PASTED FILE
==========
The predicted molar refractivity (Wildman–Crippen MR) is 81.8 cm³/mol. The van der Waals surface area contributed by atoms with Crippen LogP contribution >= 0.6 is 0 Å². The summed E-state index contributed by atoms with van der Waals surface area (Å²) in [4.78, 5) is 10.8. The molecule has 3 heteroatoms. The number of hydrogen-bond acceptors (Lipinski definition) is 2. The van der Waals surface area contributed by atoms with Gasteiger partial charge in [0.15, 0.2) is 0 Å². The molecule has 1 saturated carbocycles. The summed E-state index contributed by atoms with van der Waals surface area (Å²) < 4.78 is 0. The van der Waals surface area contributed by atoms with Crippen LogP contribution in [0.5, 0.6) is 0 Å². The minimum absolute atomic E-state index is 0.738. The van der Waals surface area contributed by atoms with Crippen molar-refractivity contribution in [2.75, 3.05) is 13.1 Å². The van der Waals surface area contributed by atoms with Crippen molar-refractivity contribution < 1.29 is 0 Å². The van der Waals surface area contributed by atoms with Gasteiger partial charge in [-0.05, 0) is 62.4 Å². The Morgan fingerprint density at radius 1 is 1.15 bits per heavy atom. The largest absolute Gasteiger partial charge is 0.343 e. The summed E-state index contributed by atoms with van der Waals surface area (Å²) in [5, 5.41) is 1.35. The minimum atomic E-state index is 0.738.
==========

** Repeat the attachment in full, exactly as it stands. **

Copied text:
The predicted molar refractivity (Wildman–Crippen MR) is 81.8 cm³/mol. The van der Waals surface area contributed by atoms with Crippen LogP contribution >= 0.6 is 0 Å². The summed E-state index contributed by atoms with van der Waals surface area (Å²) in [4.78, 5) is 10.8. The molecule has 3 heteroatoms. The number of hydrogen-bond acceptors (Lipinski definition) is 2. The van der Waals surface area contributed by atoms with Gasteiger partial charge in [0.15, 0.2) is 0 Å². The molecule has 1 saturated carbocycles. The summed E-state index contributed by atoms with van der Waals surface area (Å²) < 4.78 is 0. The van der Waals surface area contributed by atoms with Crippen LogP contribution in [0.5, 0.6) is 0 Å². The minimum absolute atomic E-state index is 0.738. The van der Waals surface area contributed by atoms with Crippen molar-refractivity contribution in [2.75, 3.05) is 13.1 Å². The van der Waals surface area contributed by atoms with Crippen molar-refractivity contribution < 1.29 is 0 Å². The van der Waals surface area contributed by atoms with Gasteiger partial charge in [-0.05, 0) is 62.4 Å². The Morgan fingerprint density at radius 1 is 1.15 bits per heavy atom. The largest absolute Gasteiger partial charge is 0.343 e. The summed E-state index contributed by atoms with van der Waals surface area (Å²) in [5, 5.41) is 1.35. The minimum atomic E-state index is 0.738.